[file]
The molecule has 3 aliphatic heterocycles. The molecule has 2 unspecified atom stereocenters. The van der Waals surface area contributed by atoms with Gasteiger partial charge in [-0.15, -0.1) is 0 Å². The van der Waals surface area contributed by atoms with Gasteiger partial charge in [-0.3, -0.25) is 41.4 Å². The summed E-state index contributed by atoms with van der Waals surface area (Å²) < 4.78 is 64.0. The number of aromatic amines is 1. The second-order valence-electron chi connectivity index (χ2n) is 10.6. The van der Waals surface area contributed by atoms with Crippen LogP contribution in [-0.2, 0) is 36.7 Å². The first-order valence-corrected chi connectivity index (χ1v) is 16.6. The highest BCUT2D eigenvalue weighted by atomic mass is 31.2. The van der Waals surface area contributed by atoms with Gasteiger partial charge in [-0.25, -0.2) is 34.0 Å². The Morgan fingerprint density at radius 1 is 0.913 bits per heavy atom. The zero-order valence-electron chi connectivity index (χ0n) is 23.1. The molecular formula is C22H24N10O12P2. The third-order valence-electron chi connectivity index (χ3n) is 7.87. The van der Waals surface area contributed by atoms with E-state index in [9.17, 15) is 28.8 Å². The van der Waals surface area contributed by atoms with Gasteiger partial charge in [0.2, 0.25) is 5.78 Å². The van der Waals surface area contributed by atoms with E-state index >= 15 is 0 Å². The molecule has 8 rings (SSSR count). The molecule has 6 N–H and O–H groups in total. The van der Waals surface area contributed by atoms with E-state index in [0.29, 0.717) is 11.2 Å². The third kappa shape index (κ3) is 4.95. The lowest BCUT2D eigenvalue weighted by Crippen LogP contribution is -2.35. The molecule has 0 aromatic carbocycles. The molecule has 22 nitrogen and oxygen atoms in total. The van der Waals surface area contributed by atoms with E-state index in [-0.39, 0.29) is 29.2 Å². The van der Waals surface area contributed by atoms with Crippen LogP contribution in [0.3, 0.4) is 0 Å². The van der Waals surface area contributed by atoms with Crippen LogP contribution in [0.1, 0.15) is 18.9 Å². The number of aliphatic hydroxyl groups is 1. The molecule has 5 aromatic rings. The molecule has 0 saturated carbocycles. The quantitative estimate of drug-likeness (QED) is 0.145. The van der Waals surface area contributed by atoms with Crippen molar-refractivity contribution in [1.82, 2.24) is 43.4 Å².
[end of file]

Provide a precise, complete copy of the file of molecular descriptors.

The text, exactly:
The molecule has 3 aliphatic heterocycles. The molecule has 2 unspecified atom stereocenters. The van der Waals surface area contributed by atoms with Gasteiger partial charge in [-0.15, -0.1) is 0 Å². The van der Waals surface area contributed by atoms with Gasteiger partial charge in [-0.3, -0.25) is 41.4 Å². The summed E-state index contributed by atoms with van der Waals surface area (Å²) < 4.78 is 64.0. The number of aromatic amines is 1. The second-order valence-electron chi connectivity index (χ2n) is 10.6. The van der Waals surface area contributed by atoms with Crippen LogP contribution in [-0.2, 0) is 36.7 Å². The first-order valence-corrected chi connectivity index (χ1v) is 16.6. The highest BCUT2D eigenvalue weighted by atomic mass is 31.2. The van der Waals surface area contributed by atoms with Gasteiger partial charge in [-0.25, -0.2) is 34.0 Å². The Morgan fingerprint density at radius 1 is 0.913 bits per heavy atom. The zero-order valence-electron chi connectivity index (χ0n) is 23.1. The molecular formula is C22H24N10O12P2. The third-order valence-electron chi connectivity index (χ3n) is 7.87. The van der Waals surface area contributed by atoms with E-state index in [9.17, 15) is 28.8 Å². The van der Waals surface area contributed by atoms with Gasteiger partial charge in [0.2, 0.25) is 5.78 Å². The van der Waals surface area contributed by atoms with E-state index >= 15 is 0 Å². The molecule has 8 rings (SSSR count). The molecule has 6 N–H and O–H groups in total. The van der Waals surface area contributed by atoms with E-state index in [0.29, 0.717) is 11.2 Å². The third kappa shape index (κ3) is 4.95. The lowest BCUT2D eigenvalue weighted by Crippen LogP contribution is -2.35. The molecule has 0 aromatic carbocycles. The molecule has 22 nitrogen and oxygen atoms in total. The van der Waals surface area contributed by atoms with E-state index in [-0.39, 0.29) is 29.2 Å². The van der Waals surface area contributed by atoms with Crippen LogP contribution in [0.3, 0.4) is 0 Å². The van der Waals surface area contributed by atoms with Crippen LogP contribution in [0.1, 0.15) is 18.9 Å². The number of aliphatic hydroxyl groups is 1. The molecule has 5 aromatic rings. The molecule has 0 saturated carbocycles. The quantitative estimate of drug-likeness (QED) is 0.145. The van der Waals surface area contributed by atoms with Crippen molar-refractivity contribution in [1.82, 2.24) is 43.4 Å².